News Release

Huge Pay Gaps: Enron and Beyond

Enron disclosed in court documents on Tuesday that before collapsing last year it paid out $744 million in salary, bonuses and stock grants to the company’s 140 senior officers — an average of $5.3 million each. The following analysts are available for interviews about such practices:

DEAN BAKER
Co-director of the Center for Economic and Policy Research, Baker said today: “There have been a wide range of government policies facilitating the rise in executive compensation over the last two decades, which were supported by both parties. For example, when the Financial Accounting Standards Board wanted to require that firms list the cost of stock options as an expense against profits, Senator Joe Lieberman led the charge to stop the proposal. This has allowed firms to dramatically overstate their profits on their financial statements, even while they deduct the cost of stock options for tax purposes. Due to a lack of effective oversight, CEOs are often able to write themselves a blank check. This leads to an economy characterized by fraud and outright theft. The disparities between the money CEOs get and what the average worker gets have steadily been increasing — 1965: 20 to 1; 1978: 29 to 1; 1991: 56 to 1; 1999: 107 to 1.”
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JULIANNE MALVEAUX
An economist and columnist, Malveaux said today: “You have people who are being rewarded for chicanery while others are serving life-long sentences for crimes that are minuscule in comparison. There are people who are walking away from the table with multimillion-dollar bonuses for wrongdoing while others who followed all the rules are struggling to get their pensions paid….”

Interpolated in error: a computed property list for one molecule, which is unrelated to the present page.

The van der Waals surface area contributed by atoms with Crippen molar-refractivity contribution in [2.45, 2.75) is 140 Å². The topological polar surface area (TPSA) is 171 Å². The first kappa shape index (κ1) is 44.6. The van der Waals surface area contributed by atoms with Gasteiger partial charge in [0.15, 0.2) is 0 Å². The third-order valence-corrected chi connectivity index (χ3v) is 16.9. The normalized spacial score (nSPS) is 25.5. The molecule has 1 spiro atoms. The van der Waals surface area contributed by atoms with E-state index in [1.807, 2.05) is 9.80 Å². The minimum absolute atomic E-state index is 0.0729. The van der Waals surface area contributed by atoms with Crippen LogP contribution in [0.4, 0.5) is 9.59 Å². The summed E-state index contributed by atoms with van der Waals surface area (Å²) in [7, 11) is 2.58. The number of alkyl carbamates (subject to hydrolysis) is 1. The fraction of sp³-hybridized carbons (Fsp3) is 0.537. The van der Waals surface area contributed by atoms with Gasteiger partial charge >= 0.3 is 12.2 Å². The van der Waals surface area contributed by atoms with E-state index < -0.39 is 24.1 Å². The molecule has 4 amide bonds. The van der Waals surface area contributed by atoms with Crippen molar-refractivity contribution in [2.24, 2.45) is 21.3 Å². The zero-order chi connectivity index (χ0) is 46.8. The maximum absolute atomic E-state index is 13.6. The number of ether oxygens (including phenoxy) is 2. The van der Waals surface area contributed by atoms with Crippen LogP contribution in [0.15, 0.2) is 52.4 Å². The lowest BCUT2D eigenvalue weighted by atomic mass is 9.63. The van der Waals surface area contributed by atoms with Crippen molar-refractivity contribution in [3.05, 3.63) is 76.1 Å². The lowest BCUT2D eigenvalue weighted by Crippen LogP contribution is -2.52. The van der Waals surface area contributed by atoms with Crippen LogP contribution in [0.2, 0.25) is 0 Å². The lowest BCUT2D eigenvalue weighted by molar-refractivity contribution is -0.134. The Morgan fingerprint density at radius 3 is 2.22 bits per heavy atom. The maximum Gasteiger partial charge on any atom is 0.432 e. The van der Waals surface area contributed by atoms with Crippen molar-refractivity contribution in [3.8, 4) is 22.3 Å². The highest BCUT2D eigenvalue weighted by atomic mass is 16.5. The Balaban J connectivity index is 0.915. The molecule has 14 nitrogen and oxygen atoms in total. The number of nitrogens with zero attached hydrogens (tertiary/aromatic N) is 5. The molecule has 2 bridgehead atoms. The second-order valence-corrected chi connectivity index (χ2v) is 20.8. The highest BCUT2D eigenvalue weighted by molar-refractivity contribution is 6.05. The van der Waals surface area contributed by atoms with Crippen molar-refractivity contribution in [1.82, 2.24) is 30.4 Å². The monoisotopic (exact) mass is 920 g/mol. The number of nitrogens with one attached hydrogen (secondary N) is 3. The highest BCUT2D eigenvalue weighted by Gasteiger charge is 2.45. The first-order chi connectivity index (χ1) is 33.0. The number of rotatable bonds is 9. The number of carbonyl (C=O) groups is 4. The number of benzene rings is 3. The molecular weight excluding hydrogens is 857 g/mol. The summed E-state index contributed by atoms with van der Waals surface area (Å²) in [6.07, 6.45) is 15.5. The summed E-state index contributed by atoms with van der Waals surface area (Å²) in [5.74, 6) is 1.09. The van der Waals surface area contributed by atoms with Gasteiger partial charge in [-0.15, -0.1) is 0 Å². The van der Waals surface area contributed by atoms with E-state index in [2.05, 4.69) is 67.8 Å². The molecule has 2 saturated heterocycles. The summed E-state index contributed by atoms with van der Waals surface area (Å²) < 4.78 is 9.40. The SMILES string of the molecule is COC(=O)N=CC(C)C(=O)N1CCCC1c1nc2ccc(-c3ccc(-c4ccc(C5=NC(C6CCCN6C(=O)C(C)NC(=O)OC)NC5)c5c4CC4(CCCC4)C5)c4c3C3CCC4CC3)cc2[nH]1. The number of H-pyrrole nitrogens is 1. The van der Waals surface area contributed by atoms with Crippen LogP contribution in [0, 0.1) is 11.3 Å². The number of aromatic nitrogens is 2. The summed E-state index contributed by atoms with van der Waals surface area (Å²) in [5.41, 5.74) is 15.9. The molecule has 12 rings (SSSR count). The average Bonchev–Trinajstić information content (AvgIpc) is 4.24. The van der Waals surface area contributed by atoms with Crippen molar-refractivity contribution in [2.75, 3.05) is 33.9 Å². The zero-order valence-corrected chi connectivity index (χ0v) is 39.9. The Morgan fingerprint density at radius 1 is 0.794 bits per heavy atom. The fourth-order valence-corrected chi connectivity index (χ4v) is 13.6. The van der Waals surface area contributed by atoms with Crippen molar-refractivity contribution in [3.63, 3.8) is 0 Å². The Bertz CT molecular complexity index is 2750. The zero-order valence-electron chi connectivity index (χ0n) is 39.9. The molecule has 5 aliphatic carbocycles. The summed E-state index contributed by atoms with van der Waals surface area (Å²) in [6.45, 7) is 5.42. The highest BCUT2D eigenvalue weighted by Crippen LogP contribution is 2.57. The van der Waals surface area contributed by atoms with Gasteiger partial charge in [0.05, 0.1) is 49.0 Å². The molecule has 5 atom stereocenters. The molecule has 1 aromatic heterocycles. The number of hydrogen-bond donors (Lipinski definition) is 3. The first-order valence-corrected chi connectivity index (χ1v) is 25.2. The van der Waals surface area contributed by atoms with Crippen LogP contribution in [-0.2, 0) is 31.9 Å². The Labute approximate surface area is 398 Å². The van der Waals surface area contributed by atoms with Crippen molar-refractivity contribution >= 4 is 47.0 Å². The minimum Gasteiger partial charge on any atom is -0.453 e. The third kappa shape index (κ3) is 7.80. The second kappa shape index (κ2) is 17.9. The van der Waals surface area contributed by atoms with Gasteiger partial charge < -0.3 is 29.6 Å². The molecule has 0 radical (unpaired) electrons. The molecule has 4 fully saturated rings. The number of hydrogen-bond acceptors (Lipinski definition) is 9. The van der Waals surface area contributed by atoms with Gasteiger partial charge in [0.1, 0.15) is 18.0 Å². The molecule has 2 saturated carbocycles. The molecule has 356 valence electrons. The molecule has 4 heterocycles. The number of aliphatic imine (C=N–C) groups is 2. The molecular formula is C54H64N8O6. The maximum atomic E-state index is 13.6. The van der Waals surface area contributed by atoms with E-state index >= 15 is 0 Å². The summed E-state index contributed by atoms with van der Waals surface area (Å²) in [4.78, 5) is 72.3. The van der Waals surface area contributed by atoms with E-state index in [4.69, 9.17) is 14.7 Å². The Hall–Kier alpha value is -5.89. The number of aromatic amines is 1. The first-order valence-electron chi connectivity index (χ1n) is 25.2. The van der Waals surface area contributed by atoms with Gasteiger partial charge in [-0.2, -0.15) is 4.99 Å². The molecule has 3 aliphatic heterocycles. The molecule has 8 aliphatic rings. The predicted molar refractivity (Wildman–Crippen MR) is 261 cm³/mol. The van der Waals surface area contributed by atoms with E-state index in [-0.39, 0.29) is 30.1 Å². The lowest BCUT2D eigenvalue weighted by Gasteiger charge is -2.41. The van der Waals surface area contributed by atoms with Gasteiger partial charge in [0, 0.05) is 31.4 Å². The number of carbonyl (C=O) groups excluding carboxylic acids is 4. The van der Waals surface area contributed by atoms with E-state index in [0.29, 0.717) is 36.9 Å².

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SCOTT KLINGER, BETSY LEONDAR-WRIGHT
Co-director of Responsible Wealth, Klinger is the author of “Titans of the Enron Economy: The Ten Habits of Highly Defective Corporations.” A chartered financial analyst, Klinger is a former portfolio manager at United States Trust Company. He said today: “While the public, Congress, and even the stock exchanges have had constructive dialogues to prevent future Enrons, corporations like Enron continue to thumb their noses at change, as they deepen and extend corrupt executive compensation practices.” Co-author of “Executive Excess 2001: Layoffs, Tax Rebates, The Gender Gap; Eighth Annual CEO Compensation Survey” and communications director for United for a Fair Economy, Leondar-Wright said today: “Enron gave golden parachutes to failed executives while giving peanuts to thousands of laid-off employees. Massive layoffs have often been rewarded by executive raises. CEOs of firms that announced layoffs of 1,000 or more workers last year earned about 80 percent more, on average, than executives at 365 top firms surveyed by Business Week. These layoff leaders averaged $23.7 million in total compensation in 2000, compared with $13.1 million for CEOs as a whole. The top job-cutters received an increase in salary and bonus of nearly 20 percent in 2000, compared to average raises in that year for U.S. wage workers of about 3 percent and for salaried employees of 4 percent.”
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For more information, contact at the Institute for Public Accuracy:
Sam Husseini, (202) 347-0020; David Zupan, (541) 484-9167